Well adjusted and incredibly happy, many people wonder what your secret to life is. not even one little bit. I'm the most depressed and cynical person a lot of people know. Eeyore is my fraternal twin.

You are a seeker. You often find yourself restless - and you have a lot of questions about life. why isn't life the way I want it to be????
You tend to travel often, to fairly random locations. You're most comfortable when you're far away from, yeah, sort of. Random locations? nope. Comfortable far from home? not really
You are quite passionate and easily tempted. Your impulses sometimes get you into trouble. bingo

You are the total package - suave, sexy, smart, and strong. If "suave" and "sexy" = inserts both feet into mouth while running a marathon, then, yes.
You have the whole world under your spell, and you can influence almost everyone you know. oh, if only.
You don't always resist your urges to crush the weak. Just remember, they don't have as much going for them as you do. I usually don't crush the weak until they've really started to annoy me....

You are deeply philosophical and thoughtful. You tend to analyze every aspect of your life.
You are intuitive, brilliant, and quite introverted. You value your time alone.not so much on the brilliant front
Often times, you are grumpy with other people. You don't appreciate them trying to interfere in your affairs. yep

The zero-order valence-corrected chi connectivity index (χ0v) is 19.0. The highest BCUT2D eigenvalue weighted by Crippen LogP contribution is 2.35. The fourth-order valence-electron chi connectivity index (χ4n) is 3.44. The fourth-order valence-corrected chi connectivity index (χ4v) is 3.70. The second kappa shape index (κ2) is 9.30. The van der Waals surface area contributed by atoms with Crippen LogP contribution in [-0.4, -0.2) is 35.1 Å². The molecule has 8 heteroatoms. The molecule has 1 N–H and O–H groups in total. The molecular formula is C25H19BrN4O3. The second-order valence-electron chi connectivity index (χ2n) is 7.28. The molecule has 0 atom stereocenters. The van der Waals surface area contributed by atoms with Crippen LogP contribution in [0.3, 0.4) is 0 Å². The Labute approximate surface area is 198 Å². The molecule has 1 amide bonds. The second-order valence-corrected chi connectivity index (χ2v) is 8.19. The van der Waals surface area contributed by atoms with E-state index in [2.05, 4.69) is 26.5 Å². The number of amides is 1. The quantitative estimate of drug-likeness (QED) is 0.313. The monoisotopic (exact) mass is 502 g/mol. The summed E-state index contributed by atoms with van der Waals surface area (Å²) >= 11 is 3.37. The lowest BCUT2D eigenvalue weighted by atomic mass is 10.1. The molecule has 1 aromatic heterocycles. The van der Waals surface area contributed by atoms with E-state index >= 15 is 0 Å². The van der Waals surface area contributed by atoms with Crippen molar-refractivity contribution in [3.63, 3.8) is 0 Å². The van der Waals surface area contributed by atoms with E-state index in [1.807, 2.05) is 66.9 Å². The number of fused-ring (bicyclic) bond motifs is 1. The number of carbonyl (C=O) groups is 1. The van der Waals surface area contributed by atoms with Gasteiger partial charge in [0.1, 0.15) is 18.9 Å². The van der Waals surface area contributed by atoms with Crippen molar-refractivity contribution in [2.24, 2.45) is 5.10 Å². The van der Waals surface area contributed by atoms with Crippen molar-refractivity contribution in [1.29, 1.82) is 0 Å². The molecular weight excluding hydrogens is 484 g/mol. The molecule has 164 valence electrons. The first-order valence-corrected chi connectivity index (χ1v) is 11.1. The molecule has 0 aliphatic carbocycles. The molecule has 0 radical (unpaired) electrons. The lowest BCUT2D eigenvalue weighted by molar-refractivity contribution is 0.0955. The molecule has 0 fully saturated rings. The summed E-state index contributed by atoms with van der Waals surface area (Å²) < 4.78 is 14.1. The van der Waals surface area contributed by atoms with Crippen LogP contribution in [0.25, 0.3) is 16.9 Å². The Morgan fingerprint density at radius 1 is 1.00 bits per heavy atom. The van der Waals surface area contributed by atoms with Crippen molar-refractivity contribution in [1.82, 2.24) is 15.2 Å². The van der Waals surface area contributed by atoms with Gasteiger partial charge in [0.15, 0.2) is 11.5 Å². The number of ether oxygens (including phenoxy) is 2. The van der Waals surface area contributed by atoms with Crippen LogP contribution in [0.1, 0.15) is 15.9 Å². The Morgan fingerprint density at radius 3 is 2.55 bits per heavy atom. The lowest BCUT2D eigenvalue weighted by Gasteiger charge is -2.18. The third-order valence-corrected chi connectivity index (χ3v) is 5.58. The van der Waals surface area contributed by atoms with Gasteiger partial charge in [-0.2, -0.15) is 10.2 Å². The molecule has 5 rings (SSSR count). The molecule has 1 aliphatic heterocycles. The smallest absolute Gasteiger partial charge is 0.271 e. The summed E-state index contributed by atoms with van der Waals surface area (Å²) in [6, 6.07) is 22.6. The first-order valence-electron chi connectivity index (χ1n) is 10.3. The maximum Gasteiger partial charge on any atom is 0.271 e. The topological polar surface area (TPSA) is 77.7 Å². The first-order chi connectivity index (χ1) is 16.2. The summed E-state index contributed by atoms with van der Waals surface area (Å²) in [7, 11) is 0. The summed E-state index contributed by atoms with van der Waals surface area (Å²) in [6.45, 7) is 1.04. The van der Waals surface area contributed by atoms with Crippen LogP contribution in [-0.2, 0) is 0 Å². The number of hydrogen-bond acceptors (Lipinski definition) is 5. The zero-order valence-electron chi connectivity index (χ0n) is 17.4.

You are wild, crazy, and a huge rebel. You're always up to something. One thing I do not like at all is being told what to do, especially if I think it is stupid and/or don't know why I have to do it and/or disagree with it. I also do believe in the act first, apologize later (if necessary) approach to bureaucracy.
You have a ton of energy, and most people can't handle you. if I have a ton of energy, why am I so dang tired?You're very intense.I can turn the intensity on, but it's not my normal style.
You definitely are a handful, and you're likely to get in trouble. But your kind of trouble is a lot of fun. yes to the first, possibly to the second

Continue reading "Who am I? Not 24601*" »

December 23, 2007

Hug your loved ones

We drove from Mpls to Wyoming today, the first leg of our drive to the husband's parents in Las Vegas (my mom is in Laramie, so we're leaving the kids with her while we go to Vegas, then spending some more time in Laramie on the way back).